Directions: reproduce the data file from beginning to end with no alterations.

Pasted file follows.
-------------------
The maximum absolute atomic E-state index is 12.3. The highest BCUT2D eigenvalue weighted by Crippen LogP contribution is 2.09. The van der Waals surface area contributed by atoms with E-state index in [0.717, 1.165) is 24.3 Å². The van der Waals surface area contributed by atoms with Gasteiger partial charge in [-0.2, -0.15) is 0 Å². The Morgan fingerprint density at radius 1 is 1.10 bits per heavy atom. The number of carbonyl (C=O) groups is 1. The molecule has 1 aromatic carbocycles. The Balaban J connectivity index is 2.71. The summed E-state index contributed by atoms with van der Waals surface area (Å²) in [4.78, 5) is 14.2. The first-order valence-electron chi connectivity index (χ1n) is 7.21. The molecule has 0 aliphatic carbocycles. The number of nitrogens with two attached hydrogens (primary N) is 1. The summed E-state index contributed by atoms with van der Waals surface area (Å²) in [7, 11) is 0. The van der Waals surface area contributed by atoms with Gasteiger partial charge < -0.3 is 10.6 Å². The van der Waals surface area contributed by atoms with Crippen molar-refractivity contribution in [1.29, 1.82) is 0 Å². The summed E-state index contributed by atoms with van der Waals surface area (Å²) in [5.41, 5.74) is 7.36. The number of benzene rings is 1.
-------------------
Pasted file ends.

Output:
The maximum absolute atomic E-state index is 12.3. The highest BCUT2D eigenvalue weighted by Crippen LogP contribution is 2.09. The van der Waals surface area contributed by atoms with E-state index in [0.717, 1.165) is 24.3 Å². The van der Waals surface area contributed by atoms with Gasteiger partial charge in [-0.2, -0.15) is 0 Å². The Morgan fingerprint density at radius 1 is 1.10 bits per heavy atom. The number of carbonyl (C=O) groups is 1. The molecule has 1 aromatic carbocycles. The Balaban J connectivity index is 2.71. The summed E-state index contributed by atoms with van der Waals surface area (Å²) in [4.78, 5) is 14.2. The first-order valence-electron chi connectivity index (χ1n) is 7.21. The molecule has 0 aliphatic carbocycles. The number of nitrogens with two attached hydrogens (primary N) is 1. The summed E-state index contributed by atoms with van der Waals surface area (Å²) in [7, 11) is 0. The van der Waals surface area contributed by atoms with Gasteiger partial charge < -0.3 is 10.6 Å². The van der Waals surface area contributed by atoms with Crippen molar-refractivity contribution in [1.29, 1.82) is 0 Å². The summed E-state index contributed by atoms with van der Waals surface area (Å²) in [5.41, 5.74) is 7.36. The number of benzene rings is 1.